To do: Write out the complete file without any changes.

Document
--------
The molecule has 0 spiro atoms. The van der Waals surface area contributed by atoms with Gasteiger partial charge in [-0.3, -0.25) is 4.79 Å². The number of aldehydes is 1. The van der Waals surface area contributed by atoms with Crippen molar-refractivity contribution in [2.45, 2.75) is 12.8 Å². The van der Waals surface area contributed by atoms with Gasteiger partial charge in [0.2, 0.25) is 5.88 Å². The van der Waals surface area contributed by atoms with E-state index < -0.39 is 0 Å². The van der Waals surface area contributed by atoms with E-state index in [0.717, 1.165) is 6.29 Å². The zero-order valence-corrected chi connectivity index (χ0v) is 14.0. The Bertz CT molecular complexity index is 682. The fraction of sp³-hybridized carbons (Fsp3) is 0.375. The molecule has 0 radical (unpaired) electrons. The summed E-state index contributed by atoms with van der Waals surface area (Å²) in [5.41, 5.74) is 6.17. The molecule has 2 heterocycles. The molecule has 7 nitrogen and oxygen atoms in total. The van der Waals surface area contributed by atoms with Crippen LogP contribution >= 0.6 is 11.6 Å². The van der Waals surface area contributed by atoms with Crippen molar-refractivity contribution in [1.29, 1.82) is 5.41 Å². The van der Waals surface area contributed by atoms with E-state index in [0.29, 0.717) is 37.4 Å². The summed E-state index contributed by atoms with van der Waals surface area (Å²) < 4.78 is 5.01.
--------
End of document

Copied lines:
The molecule has 0 spiro atoms. The van der Waals surface area contributed by atoms with Gasteiger partial charge in [-0.3, -0.25) is 4.79 Å². The number of aldehydes is 1. The van der Waals surface area contributed by atoms with Crippen molar-refractivity contribution in [2.45, 2.75) is 12.8 Å². The van der Waals surface area contributed by atoms with Gasteiger partial charge in [0.2, 0.25) is 5.88 Å². The van der Waals surface area contributed by atoms with E-state index < -0.39 is 0 Å². The van der Waals surface area contributed by atoms with E-state index in [0.717, 1.165) is 6.29 Å². The zero-order valence-corrected chi connectivity index (χ0v) is 14.0. The Bertz CT molecular complexity index is 682. The fraction of sp³-hybridized carbons (Fsp3) is 0.375. The molecule has 0 radical (unpaired) electrons. The summed E-state index contributed by atoms with van der Waals surface area (Å²) in [5.41, 5.74) is 6.17. The molecule has 2 heterocycles. The molecule has 7 nitrogen and oxygen atoms in total. The van der Waals surface area contributed by atoms with Crippen LogP contribution >= 0.6 is 11.6 Å². The van der Waals surface area contributed by atoms with Crippen molar-refractivity contribution in [1.29, 1.82) is 5.41 Å². The van der Waals surface area contributed by atoms with E-state index in [0.29, 0.717) is 37.4 Å². The summed E-state index contributed by atoms with van der Waals surface area (Å²) < 4.78 is 5.01.